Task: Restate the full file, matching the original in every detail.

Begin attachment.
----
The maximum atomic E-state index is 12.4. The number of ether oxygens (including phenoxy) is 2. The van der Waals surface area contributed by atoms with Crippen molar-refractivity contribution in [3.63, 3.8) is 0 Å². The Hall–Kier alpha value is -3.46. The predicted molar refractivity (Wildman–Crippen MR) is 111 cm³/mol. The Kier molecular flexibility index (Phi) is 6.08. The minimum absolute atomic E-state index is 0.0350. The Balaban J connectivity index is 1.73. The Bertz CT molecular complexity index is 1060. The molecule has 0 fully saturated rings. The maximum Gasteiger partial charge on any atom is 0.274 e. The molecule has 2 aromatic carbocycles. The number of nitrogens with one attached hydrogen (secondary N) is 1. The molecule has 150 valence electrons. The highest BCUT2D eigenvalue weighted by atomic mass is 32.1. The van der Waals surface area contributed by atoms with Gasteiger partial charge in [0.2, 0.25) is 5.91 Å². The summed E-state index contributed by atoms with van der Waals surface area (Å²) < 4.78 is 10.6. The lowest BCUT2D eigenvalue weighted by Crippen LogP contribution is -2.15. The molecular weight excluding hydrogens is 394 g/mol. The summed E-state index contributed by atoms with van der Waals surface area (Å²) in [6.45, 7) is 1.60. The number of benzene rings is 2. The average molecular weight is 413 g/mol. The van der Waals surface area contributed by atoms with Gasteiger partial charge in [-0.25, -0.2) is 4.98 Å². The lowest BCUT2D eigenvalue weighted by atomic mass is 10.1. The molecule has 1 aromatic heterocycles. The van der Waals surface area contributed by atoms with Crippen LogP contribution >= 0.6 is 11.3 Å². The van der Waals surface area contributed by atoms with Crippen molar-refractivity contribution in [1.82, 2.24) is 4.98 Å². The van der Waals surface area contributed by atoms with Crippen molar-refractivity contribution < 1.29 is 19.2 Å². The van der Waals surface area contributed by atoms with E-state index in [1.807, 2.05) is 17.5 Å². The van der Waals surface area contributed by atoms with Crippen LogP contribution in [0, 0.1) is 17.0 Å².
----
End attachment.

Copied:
The maximum atomic E-state index is 12.4. The number of ether oxygens (including phenoxy) is 2. The van der Waals surface area contributed by atoms with Crippen molar-refractivity contribution in [3.63, 3.8) is 0 Å². The Hall–Kier alpha value is -3.46. The predicted molar refractivity (Wildman–Crippen MR) is 111 cm³/mol. The Kier molecular flexibility index (Phi) is 6.08. The minimum absolute atomic E-state index is 0.0350. The Balaban J connectivity index is 1.73. The Bertz CT molecular complexity index is 1060. The molecule has 0 fully saturated rings. The maximum Gasteiger partial charge on any atom is 0.274 e. The molecule has 2 aromatic carbocycles. The number of nitrogens with one attached hydrogen (secondary N) is 1. The molecule has 150 valence electrons. The highest BCUT2D eigenvalue weighted by atomic mass is 32.1. The van der Waals surface area contributed by atoms with Gasteiger partial charge in [0.2, 0.25) is 5.91 Å². The summed E-state index contributed by atoms with van der Waals surface area (Å²) < 4.78 is 10.6. The lowest BCUT2D eigenvalue weighted by Crippen LogP contribution is -2.15. The molecular weight excluding hydrogens is 394 g/mol. The summed E-state index contributed by atoms with van der Waals surface area (Å²) in [6.45, 7) is 1.60. The number of benzene rings is 2. The average molecular weight is 413 g/mol. The van der Waals surface area contributed by atoms with Gasteiger partial charge in [-0.25, -0.2) is 4.98 Å². The lowest BCUT2D eigenvalue weighted by atomic mass is 10.1. The molecule has 1 aromatic heterocycles. The van der Waals surface area contributed by atoms with Crippen LogP contribution >= 0.6 is 11.3 Å². The van der Waals surface area contributed by atoms with Crippen molar-refractivity contribution in [1.82, 2.24) is 4.98 Å². The van der Waals surface area contributed by atoms with Crippen molar-refractivity contribution < 1.29 is 19.2 Å². The van der Waals surface area contributed by atoms with E-state index in [1.807, 2.05) is 17.5 Å². The van der Waals surface area contributed by atoms with Crippen LogP contribution in [0, 0.1) is 17.0 Å².